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The Inspiration For Mrs. Doubtfire Will Surprise You

Robin Williams was one of the most successful comedians of his generation and remains beloved by fans to this day. The actor made a decades-long career out of portraying a vast array of characters, from an inspirational English teacher to an adult version of Peter Pan and of course, the iconic hero-slash-heroine of the comedy "Mrs. Doubtfire."

The 1993 comedy starred Williams as a voice actor named Daniel Hillard who, when facing a divorce and potentially losing custody of his kids, comes up with a ruse to ensure time with his family. He gets his makeup artist brother to create an elaborate disguise and takes up the alter-ego of Mrs. Euphegenia Doubtfire, an older British nanny. He successfully becomes employed at his estranged wife Miranda's (Sally Field) house and tries to get his life together while balancing it with his new identity.

"Mrs. Doubtfire" is one of the best Robin Williams movies thanks to his hilarious portrayal as the titular British housekeeper. What fans may not know, however, is that the character of Euphegenia Doubtfire was actually inspired by a real-life person.

Mrs. Doubtfire was based on a Scottish shopkeeper

As reported by The Scotsman, Mrs. Doubtfire was based on a shopkeeper named Annabella Coutts who owned a second-hand store in Edinburgh, Scotland. She had "Madame Doubtfire" hung above her store, and locals even referred to her by the moniker. Where did the name come from, you ask? It was the surname of her first husband, Arthur Cyril Doubtfire, who died in action during World War I.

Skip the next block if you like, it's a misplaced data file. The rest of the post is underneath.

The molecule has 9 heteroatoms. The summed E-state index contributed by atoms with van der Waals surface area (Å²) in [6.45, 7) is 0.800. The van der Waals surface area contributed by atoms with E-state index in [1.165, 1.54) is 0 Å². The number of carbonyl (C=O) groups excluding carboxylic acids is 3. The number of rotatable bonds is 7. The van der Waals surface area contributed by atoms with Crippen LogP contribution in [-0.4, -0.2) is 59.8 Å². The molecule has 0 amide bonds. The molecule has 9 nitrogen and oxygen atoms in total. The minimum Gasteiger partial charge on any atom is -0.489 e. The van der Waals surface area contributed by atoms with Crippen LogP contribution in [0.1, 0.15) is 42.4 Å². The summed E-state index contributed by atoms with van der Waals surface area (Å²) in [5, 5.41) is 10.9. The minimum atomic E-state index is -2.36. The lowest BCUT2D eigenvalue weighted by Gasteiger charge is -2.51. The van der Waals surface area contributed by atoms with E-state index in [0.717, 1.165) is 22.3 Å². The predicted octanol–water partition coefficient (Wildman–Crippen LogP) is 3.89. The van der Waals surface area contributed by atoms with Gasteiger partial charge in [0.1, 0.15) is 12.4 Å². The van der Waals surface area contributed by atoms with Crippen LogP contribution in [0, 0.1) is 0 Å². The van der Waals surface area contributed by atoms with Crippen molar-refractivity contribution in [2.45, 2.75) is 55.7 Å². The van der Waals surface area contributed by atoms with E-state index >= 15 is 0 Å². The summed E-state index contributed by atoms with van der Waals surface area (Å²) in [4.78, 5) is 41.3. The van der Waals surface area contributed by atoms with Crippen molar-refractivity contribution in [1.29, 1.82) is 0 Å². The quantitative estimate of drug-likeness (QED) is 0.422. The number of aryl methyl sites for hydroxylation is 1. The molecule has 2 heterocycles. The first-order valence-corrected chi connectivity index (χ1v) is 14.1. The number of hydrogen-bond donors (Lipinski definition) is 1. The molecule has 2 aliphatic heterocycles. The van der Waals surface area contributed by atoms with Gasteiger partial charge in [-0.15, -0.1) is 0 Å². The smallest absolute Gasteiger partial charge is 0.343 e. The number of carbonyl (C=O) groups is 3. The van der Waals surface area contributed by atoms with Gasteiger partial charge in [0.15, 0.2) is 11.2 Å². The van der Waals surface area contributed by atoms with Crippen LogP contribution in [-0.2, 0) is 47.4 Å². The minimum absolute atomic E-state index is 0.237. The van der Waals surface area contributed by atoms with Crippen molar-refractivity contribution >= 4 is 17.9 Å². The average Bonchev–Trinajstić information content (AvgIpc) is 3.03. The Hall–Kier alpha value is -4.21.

Eventually, an author named Anne Fine moved to the area and would pass by Coutts' shop often. She decided to use the name "Madame Doubtfire" for her novel, and when it proved to be a success, she went back to Edinburgh to ask Coutts for permission to use her name. According to The Scotsman, "'Madame Doubtfire' had passed away 7 years earlier, but Anne did manage to track down one of her nephews who said his aunt 'would have been chuffed to bits' for the name to be used."

When Fine's novel was eventually adapted into a film, she was apparently upset that her themes of divorce and complex family dynamics were made much more light-hearted than she'd intended. However, she made it clear she wasn't upset with Williams for playing the part and said of his death in 2014, "It was terribly sad and I was as sorry as everyone else to hear the news. He brought enormous joy to so many people."

The real Mrs. Doubtfire was as eccentric as the film version

Though Robin Williams' portrayal of Mrs. Doubtfire was goofy and over the top, the inspiration behind the character was eccentric in her own way — though was quite a personality herself. An acclaimed photographer named Douglas Corrance who snapped Coutts in the 1970s described her positively, saying (via The Scotsman), "The lady is a legend. So are her cats – never fewer than a dozen, say her neighbours. She is Madame Doubtfire, seller of old clothes for half a century from her shop near Stockbridge. The hat is rakish. The face is strong with a leathery tan. The eyes have seen and measured most things. The cat has probably seen more."

Visitors to the Madame Doubtfire shop recognized Coutts by her characteristic pipe and several cat companions she kept close by. A former resident named Olivia McAdam once described Coutts' love for her cats. "I remember her sitting outside her shop in the early 1970s with her numerous cats," she recalled. "I think she had about half a dozen. Some were less than friendly and would snarl and hiss if you got too close!"

It seems fitting that Williams, an icon himself, helped make the Doubtfire name even more legendary than the unique woman who inspired it all.